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February 19, 2013
Adding climate change to the regulatory mix

Integrating climate change considerations into federal environmental programs, policies, and rules is a top goal in EPA’s draft Climate Change Adaptation Plan, which was completed in June 2012 and just recently released for public comment.

According to the Agency, the plan calls on existing authorities to review and adjust rulemaking in five areas to ensure that the heightened risks posed by climate change are properly considered.  Once made final, the plan will be in effect until 2015. 

Apart from certain air rules that directly address greenhouse gas (GHG) emissions and actions to comply with the renewable fuel standard, factoring climate change into EPA rulemaking has been sporadic.

Programs

The EPA believes it must take action to better account for how climate change will affect conditions in the following areas:

  • Air.  Climate change is expected to increase tropospheric ozone pollution in certain regions because of higher temperatures; contribute to particulate matter pollution because of the growing number of forest fires; increase indoor air pollution for a number of reasons, including increased precipitation causing more indoor dampness and the occurrence of mold; and pose risks to the protective stratospheric ozone layer because of changes in chemical transport, atmospheric composition, and temperature.
  • Water.  The strategy notes that climate change increases vulnerabilities to plentiful and clean water in 12 ways, including threats to water infrastructure due to extreme weather events and higher water temperatures that increase pollution, the spread of oxygen-depleting algal blooms, and harm caused to temperature-sensitive aquatic species.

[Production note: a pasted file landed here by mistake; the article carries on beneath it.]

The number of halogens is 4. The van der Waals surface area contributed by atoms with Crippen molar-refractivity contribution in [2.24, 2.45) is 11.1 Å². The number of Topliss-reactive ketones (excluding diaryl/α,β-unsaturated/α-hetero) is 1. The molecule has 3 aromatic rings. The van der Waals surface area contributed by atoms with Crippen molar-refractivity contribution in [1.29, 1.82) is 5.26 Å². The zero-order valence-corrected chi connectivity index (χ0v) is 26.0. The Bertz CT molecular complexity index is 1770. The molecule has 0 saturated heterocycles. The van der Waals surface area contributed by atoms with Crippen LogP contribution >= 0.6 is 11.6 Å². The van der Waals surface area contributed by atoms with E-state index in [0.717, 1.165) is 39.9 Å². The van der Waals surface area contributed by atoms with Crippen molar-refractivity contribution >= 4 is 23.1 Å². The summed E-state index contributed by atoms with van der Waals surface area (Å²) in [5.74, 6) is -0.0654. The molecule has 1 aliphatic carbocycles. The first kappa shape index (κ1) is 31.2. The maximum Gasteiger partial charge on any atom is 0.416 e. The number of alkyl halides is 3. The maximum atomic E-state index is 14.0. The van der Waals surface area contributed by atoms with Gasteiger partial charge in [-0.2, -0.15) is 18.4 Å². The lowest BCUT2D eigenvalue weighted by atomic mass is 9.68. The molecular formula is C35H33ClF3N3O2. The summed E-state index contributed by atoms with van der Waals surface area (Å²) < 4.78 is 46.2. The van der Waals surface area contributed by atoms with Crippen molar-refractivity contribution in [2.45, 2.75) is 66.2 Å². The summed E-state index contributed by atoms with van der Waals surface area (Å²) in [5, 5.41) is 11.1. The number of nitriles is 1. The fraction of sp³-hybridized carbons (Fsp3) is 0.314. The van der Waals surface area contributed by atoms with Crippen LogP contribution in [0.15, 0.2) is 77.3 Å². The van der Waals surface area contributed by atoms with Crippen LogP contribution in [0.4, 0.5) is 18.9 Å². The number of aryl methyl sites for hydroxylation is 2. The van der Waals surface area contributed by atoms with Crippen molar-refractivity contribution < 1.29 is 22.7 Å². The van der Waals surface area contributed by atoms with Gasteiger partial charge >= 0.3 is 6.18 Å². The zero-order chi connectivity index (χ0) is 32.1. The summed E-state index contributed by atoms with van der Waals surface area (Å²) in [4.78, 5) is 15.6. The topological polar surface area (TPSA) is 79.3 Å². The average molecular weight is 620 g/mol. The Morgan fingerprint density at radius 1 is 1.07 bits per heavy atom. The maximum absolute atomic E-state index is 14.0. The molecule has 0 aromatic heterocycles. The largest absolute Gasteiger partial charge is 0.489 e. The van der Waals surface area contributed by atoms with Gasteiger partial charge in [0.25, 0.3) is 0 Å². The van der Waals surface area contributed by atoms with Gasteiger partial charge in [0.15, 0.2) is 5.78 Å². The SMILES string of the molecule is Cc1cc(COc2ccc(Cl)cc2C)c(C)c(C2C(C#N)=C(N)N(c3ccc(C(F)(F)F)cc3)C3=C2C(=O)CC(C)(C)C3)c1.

• Contaminated site cleanup.  Flooding from more intense and frequent storms and sea-level rise may lead to releases from contaminated sites.  Water-intensive cleanup remedies may become impractical if drought becomes more prevalent.  And increased storm activity may increase the generation of waste.
  • Chemicals. A changing climate can affect exposure to a wide range of chemicals.  For example, the EPA speculates that higher temperatures will cause insect populations to grow, cause more use of chemical pesticides, and expose more people to those chemicals. 
  • Enforcement.  If climate change causes more intense weather events and increases EPA’s involvement in disaster response and remediation, enforcement efforts (as well as efforts in other EPA programs) could be affected because of a scarcity of available staff and resources.

Entry points

According to the plan, there are a variety of entry points wherein climate change can be integrated into rules and policies.  These include during development of the rule itself; in related policy and guidance development; and in postrule permitting, monitoring, and enforcement.   

The plan states that the EPA intends to enhance the ability of rulemakers to address the implications of climate change through updates to the Action Development Process. This process was initiated by the EPA to guide the Agency’s rulemaking activities from the start of the process through the analysis of regulatory options to the final publication of a regulation. 

One specific action the plan mentions involves providing rulemakers with guidance on climate change and complementary training similar to the way those measures have been implemented to ensure that children’s health and environmental justice are considered in all rulemakings.

But overall, the plan is characterized by generalities and short on precise measures we can expect to see from the EPA.  We must wait to see how the EPA will use its existing authorities to factor climate change into rule development.

Click here for EPA’s Climate Change Adaptation Plan.

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